A 2015 NASA visualization depicts climate change from 1880-2015.

A 2015 NASA visualization depicts climate change from 1880-2015.

Credit: National Aeronautics and Space Administration

Law and Effect: The Global Warming Solutions Act of 2008

July 13, 2017

Back in 2006, State Senator Marc Pacheco considered himself relatively knowledgeable about environmental issues. But then, one day, he saw "An Inconvenient Truth," Al Gore's seminal climate-change documentary, at the Coolidge Corner move theater. 

"It really impacted me," Pacheco, the Senate president pro tempore, recalls. "Because I saw, on the screen, come to life, the problems that were taking place all across the planet, and I came to understand much more clearly the urgency of trying to act on this issue."

So Pacheco trained to become one of Al Gore’s “Climate Messengers.” He formed a new Senate committee on global warming. And he started work on what became the Global Warming Solutions Act of 2008.

"The stars were aligned just right," Pacheco says. "We had a Democratic governor" — Deval Patrick — "that came in, that was progressive, [and] wanted to deal with these issues. We had a [House] speaker and a Senate president" — Sal DiMasi and Therese Murray, respectively — "that was willing to help him get legislation passed."   

The new law capped a whole suite of environmental legislation passed during that period, and required that Massachusetts cut greenhouse gas emissions sharply. By 2020, they have to be 25 percent lower than they were in 1990. And by 2050, they have to be 80 percent lower.

"We received a lot of opposition," Pacheco says. "We were told it was going to ruin the Massachusetts economy, it was going to be a job killer. But the environmental organizations across the state came together, and citizens all across Massachusetts came together to call on their legislators not to back off, because the problem was too urgent."

Today, those emissions are down significantly — enough that Massachusetts should either hit that 2020 limit, or come very close. But the picture isn’t entirely rosy. From 2009 to 2010, and again from 2012 to 2013, emissions actually rose. And while they’ve dropped overall, it took a court challenge for the executive branch to fully follow the law.

"The Global Warming Solutions Act of 2008 required the state to issue implementation regulations that were designed to ensure the state met an emission limit in 2020," says David Ismay, a senior attorney at the Conservation Law Foundation (CLF). "Those were supposed to issue on the first of January, 2012, and they didn’t."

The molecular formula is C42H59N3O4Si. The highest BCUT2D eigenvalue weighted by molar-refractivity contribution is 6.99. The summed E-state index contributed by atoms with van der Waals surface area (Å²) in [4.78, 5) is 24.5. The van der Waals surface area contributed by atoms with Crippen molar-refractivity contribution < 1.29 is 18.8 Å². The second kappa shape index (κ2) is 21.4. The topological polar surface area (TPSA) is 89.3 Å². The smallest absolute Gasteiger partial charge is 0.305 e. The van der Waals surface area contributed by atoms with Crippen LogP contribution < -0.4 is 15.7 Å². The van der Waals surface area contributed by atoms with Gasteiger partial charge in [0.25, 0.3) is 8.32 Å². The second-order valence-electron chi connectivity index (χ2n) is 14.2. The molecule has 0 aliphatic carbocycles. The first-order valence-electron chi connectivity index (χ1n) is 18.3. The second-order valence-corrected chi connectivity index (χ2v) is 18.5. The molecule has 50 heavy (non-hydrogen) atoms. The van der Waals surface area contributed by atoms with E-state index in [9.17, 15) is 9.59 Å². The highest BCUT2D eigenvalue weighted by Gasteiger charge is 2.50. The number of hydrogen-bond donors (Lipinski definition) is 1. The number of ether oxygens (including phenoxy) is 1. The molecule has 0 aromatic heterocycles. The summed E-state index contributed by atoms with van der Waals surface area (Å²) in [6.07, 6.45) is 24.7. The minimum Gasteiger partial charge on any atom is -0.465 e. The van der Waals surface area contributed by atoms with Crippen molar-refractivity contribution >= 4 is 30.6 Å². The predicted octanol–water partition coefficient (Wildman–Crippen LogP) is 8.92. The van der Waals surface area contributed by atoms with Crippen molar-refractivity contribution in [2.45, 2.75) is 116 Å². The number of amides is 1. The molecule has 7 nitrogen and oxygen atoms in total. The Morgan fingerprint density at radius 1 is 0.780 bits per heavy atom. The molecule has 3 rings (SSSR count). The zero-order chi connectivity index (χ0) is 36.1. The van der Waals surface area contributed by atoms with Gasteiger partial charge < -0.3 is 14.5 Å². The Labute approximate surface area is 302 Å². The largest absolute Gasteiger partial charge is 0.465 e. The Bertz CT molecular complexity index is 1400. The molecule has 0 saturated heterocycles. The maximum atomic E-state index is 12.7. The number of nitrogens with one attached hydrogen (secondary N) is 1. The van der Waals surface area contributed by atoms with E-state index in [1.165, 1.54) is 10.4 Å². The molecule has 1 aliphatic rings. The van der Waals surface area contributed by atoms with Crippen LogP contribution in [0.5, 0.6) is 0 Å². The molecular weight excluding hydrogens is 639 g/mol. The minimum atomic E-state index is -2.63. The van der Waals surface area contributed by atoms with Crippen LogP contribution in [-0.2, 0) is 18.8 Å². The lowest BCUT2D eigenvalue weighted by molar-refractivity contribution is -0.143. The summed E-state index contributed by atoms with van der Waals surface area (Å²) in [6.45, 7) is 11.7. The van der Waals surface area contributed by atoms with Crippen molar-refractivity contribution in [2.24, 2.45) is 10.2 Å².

Ismay is alluding to one of the Global Warming Solutions Act’s distinctive features. It didn’t specify exactly how Massachusetts would reach those tough new emissions limits. Instead, it said that the Department of Environmental Protection would “promulgate regulations” to make them a reality. That never happened — so CLF went to court.

"This lawsuit was a bit frustrating — that we had to bring it, and the state wasn’t doing these regulations on their own," Ismay says.

Both the Patrick administration and the administration of his successor, Governor Charlie Baker, argued that new regulations were unnecessary, and cited three preexisting programs they claimed already had the state on the right track. The dispute made its way to the Massachusetts Supreme Judicial Court, which resoundingly rejected that argument last year. To reach the 2020 limit, the SJC said, new regulations are essential, and need to include strict caps on multiple emissions sources that decline every single year.

For Ismay and CLF, this was a huge victory. Without it, Ismay says, the state might not have gotten where it still needs to go.  

"Those upticks...are important," Ismay says, referring to emissions increases between 2009-2010 and 2012-2013. "Those are the result of not having regulations."

He adds, "the clock is ticking, and we really need to work on this."

Now, in the wake of last year's SJC ruling, the Baker Administration doesn’t really have a choice. Last fall, in an executive order that called climate change a “serious threat,” the governor ordered the Department of Environmental Protection to issue the new regulations that were originally due five and a half years ago. They’re supposed to be finalized next month.

Marc Pacheco says he’s heartened by that response. But, he adds: "We need to be having oversight hearings.... We need to push DEP. We need to push all the executive-branch offices."

"I’m 100 percent in agreement with the governor," Pacheco adds. "Now, we have to look at what the administration actually does."


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